Should You Send a Release?

December 1st, 2009
Flickr Image: josh.liba

Flickr Image: josh.liba

Contrary to some, the press release is far from dead and continues to be a useful tool for public relations practitioners.  In fact, a recent poll conducted by Ragan Communications and PollStream found nearly 50 percent of corporate communicators believe press releases are “as useful as ever.”  

By definition, a press release (aka news release) is an announcement sent to (targeted) news media for the purpose of letting the public know of company developments, events, or other newsworthy items.

My esteemed Twitter friend, Bill Prickett, APR, recently wrote some benefits of a well-planned, well-placed news release – an inexpensive way to get publicity, which includes:  building your brand/image/reputation/business, providing consumer information/education, lending credibility to your message, and driving traffic.

But the question at-hand is should you send a release?  Years ago, I attended a marketing and sales training workshop where the trainer taught us about the “so what” (or “who cares”) test. The same concept applies when determining whether your release is newsworthy enough to send.  For example, if you say the headline/topic aloud – “XYZ company opens new location,” you should then follow it up by thinking like the reporter or reader, and asking “so what?” or “who cares?”  It might mean that locals won’t have to drive so far or they will have more selection and shorter lines, etc.  In other words, if your release can’t pass the “so what” test and illustrate why the news has value, then don’t send it! 

I’m not saying that a press release is the only or best way to get your news out to the media – and, ultimately, your stakeholders. Journalistics recently reported that he believes blog posts and tweeting may be a better way of sharing news with your stakeholders.  According to MarketingCharts,’s Lindsey Miller noted that corporate communicators are increasingly using social media as a way to get around “canned” information, and to personalize, target, and reach reporters.

Every circumstance is unique and not all situations will warrant release to the media, but the press release is still an integral part of the PR toolkit.  Do you agree?  Why or why not?

10 Responses to “Should You Send a Release?”

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  3. Kelli says:

    As a journalist… I like getting press releases. Does it mean I will post it? Maybe or maybe not, but I like not having to search hundreds or thousands of places to find something that interests my readers (and ME!) Send it, I just might post it.

  4. Thanks for reading and commenting, Kelli. Just as you don’t want to search through hundreds/thousands of places to find information, I’m sure you also don’t want to sift through hundreds of emailed press releases IF the topics have nothing to do with your areas of interest. I think that’s the key – the sender must do their homework by reading what you write so they (at least) believe what they are sending will interest you…not that they always will, but there’s a solid chance! 🙂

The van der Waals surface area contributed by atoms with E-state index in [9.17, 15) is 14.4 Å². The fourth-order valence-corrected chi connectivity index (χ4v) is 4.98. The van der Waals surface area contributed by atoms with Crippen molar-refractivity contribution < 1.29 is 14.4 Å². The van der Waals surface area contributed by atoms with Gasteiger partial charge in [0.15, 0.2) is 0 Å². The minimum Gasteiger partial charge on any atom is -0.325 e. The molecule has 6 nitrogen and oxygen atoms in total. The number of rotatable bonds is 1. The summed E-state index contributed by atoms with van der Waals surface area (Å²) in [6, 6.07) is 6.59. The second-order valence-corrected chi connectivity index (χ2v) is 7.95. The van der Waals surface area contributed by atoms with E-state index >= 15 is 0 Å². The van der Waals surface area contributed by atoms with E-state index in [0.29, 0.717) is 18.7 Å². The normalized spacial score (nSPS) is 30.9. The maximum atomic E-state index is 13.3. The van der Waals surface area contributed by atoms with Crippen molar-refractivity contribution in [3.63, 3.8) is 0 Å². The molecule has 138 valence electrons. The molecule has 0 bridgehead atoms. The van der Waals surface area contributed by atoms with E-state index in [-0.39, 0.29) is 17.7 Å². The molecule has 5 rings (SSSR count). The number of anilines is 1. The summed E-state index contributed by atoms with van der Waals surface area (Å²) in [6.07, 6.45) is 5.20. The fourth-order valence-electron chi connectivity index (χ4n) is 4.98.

5. Sherry says:

    I was quite surprised today when I saw a story in the Washington Post with quotes taken from our news release — even though the reporter attended the news conference. A few years ago that would never have happened. So it seems the release is still viable, particularly with all the tight deadlines reporters are facing — or maybe the quotes were just too good to pass up?

  6. Kelly Rusk says:

    Just as you state “I’m not saying that a press release is the only or best way to get your news out to the media”

    On the other side of that, the media isn’t the only way to get a news out either. D.M. Scott wrote The New Rules of Marketing and PR which is all about how a company can build up it’s own audience in social media and other online channels and get even more mileage from a news release and reach buyers directly.

    I think the smartest strategy is to blend the two: distribute to media and also build up your own audience and post online. Today everyone’s a content creator–whether they blog, tweet, podcast or just have an influential following on social networks. And smartly using the two together (media and direct channels) is clearly a win-win.

    So I definitely agree, press/news release = NOT dead at all!

  7. Anthony, you are right. I believe it’s an art to be able to tell your client what is and isn’t newsworthy – in such a way to not offend, but is necessary. If not, as you say, you then have to defend poor pick-up of the release; even worse, alienating the journalist(s) by wasting their time.

  8. Sherry, let’s go with the quotes were too good to pass up! 😉

  9. Kelly, I agree that a blend of traditional and social media as well as social networking is the best approach for many clients. I follow David Meerman Scott on Twitter and have read some of his blog posts but have not read the book. Thanks for the tip – I’ll have to check it out!

  10. kc govens says:

    i wrote a press release last year however i did not know what i was doing so this year after learning a little bit more i will be writing a new press release soon.

    Yes i do think it is helpful and is a big part of promoting your business.

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